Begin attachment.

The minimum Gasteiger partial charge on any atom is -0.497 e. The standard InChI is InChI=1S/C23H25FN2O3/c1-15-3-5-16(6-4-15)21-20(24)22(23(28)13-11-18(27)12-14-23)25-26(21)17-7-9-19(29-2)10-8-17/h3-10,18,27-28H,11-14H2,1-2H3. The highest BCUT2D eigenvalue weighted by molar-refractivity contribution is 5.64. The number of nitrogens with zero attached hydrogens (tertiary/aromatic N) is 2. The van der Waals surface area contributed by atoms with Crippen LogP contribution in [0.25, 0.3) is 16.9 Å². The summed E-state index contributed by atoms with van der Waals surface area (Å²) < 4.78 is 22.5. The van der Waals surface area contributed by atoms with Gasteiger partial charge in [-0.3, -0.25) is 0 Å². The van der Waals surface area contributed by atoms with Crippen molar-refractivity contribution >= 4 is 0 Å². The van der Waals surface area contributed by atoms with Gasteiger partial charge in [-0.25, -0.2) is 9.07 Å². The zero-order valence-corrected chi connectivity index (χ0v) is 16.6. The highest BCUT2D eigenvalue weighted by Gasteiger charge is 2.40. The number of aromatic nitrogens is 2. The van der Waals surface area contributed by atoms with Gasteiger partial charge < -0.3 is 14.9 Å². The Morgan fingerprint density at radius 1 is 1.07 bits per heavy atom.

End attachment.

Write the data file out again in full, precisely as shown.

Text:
The minimum Gasteiger partial charge on any atom is -0.497 e. The standard InChI is InChI=1S/C23H25FN2O3/c1-15-3-5-16(6-4-15)21-20(24)22(23(28)13-11-18(27)12-14-23)25-26(21)17-7-9-19(29-2)10-8-17/h3-10,18,27-28H,11-14H2,1-2H3. The highest BCUT2D eigenvalue weighted by molar-refractivity contribution is 5.64. The number of nitrogens with zero attached hydrogens (tertiary/aromatic N) is 2. The van der Waals surface area contributed by atoms with Crippen LogP contribution in [0.25, 0.3) is 16.9 Å². The summed E-state index contributed by atoms with van der Waals surface area (Å²) < 4.78 is 22.5. The van der Waals surface area contributed by atoms with Gasteiger partial charge in [-0.3, -0.25) is 0 Å². The van der Waals surface area contributed by atoms with Crippen molar-refractivity contribution >= 4 is 0 Å². The van der Waals surface area contributed by atoms with Gasteiger partial charge in [-0.25, -0.2) is 9.07 Å². The zero-order valence-corrected chi connectivity index (χ0v) is 16.6. The highest BCUT2D eigenvalue weighted by Gasteiger charge is 2.40. The number of aromatic nitrogens is 2. The van der Waals surface area contributed by atoms with Gasteiger partial charge < -0.3 is 14.9 Å². The Morgan fingerprint density at radius 1 is 1.07 bits per heavy atom.